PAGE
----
farruquito, baile, flamenco, entrevista
Interview with Lole Montoya,
"Lole and Manuel have made a kind of
that still isn't understood"
Silvia Calado. Jerez, March 2004
Photos: Daniel Muñoz
Lole Montoya is half of that duo which foretold the future of flamenco in
1975, the year when a 'Nuevo día' ('New Day') dawned for Spaniards. Although
they each went their separate ways years ago, the cantaora still keeps the spirit
and Manuel alive. Both in her recitals - unfortunately few and far between
- and on the album which awaits its release, the cantaora vindicates the innovation,
personality and creativity of a group whose school continues to feed. Lole Montoya
keeps on betting on music, on the regard to northern Africa, on messages: "After
'La mariposilla' ('The Little Butterfly') I can't sing just anything; shallowness
doesn't do it for me". And that is what she showed at the recital she offered
at Bodega de los Apóstoles - in the 2004 Jerez Festival - where she set
"the almond tree blossom" free.
The public misses you. Where is Lole?
I've been recording a new album, but it got stopped. It was supposed to come
out in November. We don't know what's going on with the record company EMI. We're
afraid they might end up withdrawing it now that the record companies are paralyzed.
Let us in a bit on the contents of that album.
Of course, you can tell that I come from the Lole and Manuel school. I did
'Nana de la cebolla' ('Onion Lullaby') by Miguel Hernández and lyrics by
other authors. I sing alegrías, slow bulerías, more flamenco bulerías...
With the voices of my daughter Alba Molina and my mother (La Negra) I do a flamenco
Arab song called 'Tercera generación' ('Third Generation'). Along those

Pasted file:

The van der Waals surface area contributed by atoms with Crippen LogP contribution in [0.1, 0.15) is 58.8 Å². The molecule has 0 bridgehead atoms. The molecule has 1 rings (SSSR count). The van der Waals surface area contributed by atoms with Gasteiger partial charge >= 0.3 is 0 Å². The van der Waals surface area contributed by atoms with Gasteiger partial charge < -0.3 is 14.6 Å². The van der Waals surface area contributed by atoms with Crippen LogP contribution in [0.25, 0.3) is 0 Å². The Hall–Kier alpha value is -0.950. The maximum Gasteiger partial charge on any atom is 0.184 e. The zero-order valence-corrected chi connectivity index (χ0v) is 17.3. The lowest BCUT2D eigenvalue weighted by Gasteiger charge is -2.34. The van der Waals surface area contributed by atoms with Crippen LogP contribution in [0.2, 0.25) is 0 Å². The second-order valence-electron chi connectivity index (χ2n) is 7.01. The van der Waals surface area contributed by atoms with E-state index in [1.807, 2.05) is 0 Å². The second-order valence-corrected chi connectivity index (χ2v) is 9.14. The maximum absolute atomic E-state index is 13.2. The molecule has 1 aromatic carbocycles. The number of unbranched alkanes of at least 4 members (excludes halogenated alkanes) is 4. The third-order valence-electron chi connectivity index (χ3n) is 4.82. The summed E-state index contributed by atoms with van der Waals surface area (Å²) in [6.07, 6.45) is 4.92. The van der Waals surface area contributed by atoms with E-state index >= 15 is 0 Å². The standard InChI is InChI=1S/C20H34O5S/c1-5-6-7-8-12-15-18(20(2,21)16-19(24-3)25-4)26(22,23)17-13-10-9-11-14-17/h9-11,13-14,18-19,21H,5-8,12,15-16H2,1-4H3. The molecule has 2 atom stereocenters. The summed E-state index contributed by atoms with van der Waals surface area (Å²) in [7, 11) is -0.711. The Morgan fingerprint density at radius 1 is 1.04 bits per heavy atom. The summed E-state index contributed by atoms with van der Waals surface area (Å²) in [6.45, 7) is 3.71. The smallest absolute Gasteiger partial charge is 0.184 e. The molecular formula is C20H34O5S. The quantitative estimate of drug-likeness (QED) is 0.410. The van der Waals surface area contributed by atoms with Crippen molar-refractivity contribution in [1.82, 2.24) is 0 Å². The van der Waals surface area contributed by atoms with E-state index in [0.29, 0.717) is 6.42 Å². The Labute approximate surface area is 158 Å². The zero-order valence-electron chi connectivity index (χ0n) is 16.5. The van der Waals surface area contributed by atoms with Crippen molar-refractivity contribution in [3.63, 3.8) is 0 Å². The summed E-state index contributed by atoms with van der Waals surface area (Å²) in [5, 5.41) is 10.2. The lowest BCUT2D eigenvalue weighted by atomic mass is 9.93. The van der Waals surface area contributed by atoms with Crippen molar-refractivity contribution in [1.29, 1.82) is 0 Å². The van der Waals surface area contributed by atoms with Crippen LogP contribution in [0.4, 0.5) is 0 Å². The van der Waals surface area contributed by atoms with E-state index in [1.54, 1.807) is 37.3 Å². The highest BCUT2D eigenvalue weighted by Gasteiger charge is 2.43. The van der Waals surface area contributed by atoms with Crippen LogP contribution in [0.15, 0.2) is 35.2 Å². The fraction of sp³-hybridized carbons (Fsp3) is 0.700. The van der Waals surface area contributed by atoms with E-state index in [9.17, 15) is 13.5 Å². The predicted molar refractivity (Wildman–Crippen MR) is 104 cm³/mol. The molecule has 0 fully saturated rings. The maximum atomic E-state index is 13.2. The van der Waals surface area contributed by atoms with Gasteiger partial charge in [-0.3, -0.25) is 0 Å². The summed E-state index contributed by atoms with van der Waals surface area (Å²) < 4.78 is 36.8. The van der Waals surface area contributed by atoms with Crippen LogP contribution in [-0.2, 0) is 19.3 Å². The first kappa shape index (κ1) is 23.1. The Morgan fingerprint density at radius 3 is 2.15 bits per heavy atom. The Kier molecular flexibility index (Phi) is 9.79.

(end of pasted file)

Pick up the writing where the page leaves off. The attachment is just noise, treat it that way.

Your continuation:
lines is also 'Niña hermosa' ('Beautiful Girl').
Are you still exploring the relationship between flamenco and Arab music
that you started in 'Nuevo día'?
Yes. In fact, the first song in my recital is 'Las mil y una noches' ('A Thousand
and One Nights'), which is an Egyptian classical song. 'Niña hermosa' is
Arab but very, very flamenco, like very Andalusian; it goes through tangos. On
the new album there's also the song with strings 'Soledad' ('Solitude'), with
the guitar of Diego de Morao, a very dense song in contents which goes through
bulerías; alegrías played by Manuel; a song in Hebrew played on
a zimbal, a Turkish instrument...
Not only how you sing but what you sing has stood out about you. Do you
go on with your commitment to messages?
The texts are very important to me. I can't sing just anything. Shallowness
doesn't do it for me. "That disconcerting lady, solitude". They're lyrics
by Cuban Rubén Alix. After 'La mariposilla' ('A story for my boy'), I can't
sing just anything. Look, the lyrics in 'Soledad' say: "My vanity is my failure,
that disguise". I blow off vanity.
Looking back now from a distance at the impact of Lole and Manuel, are you
still anxious to burst out, to innovate?
Lole and Manuel set the doors wide open. Flamenco fusion came afterwards. Lole
and Manuel have made a kind of music that still isn't understood. There are thousands
of musical details to be discovered in our repertoire. We brought innovation,
personal creations, we created a school...
How do you weigh up the current scene of new flamenco?
There are things I like more in baile as well as in cante and guitar. I don't
understand some of the rhythms, but they're there. And getting back to Lole and
Manuel... Now I play with other people and I tell myself: "My God, what have
we done?". And I'm willing to learn from anyone. I like how Alejandro Sanz
composes, I like how José
Mercé and La Macanita sing, very gypsy. I'm told: "Your mother
sings better than you; I like her more". And I answer: "So do I".
But she can't sing 'La mariposilla'.
Lole Montoya in concert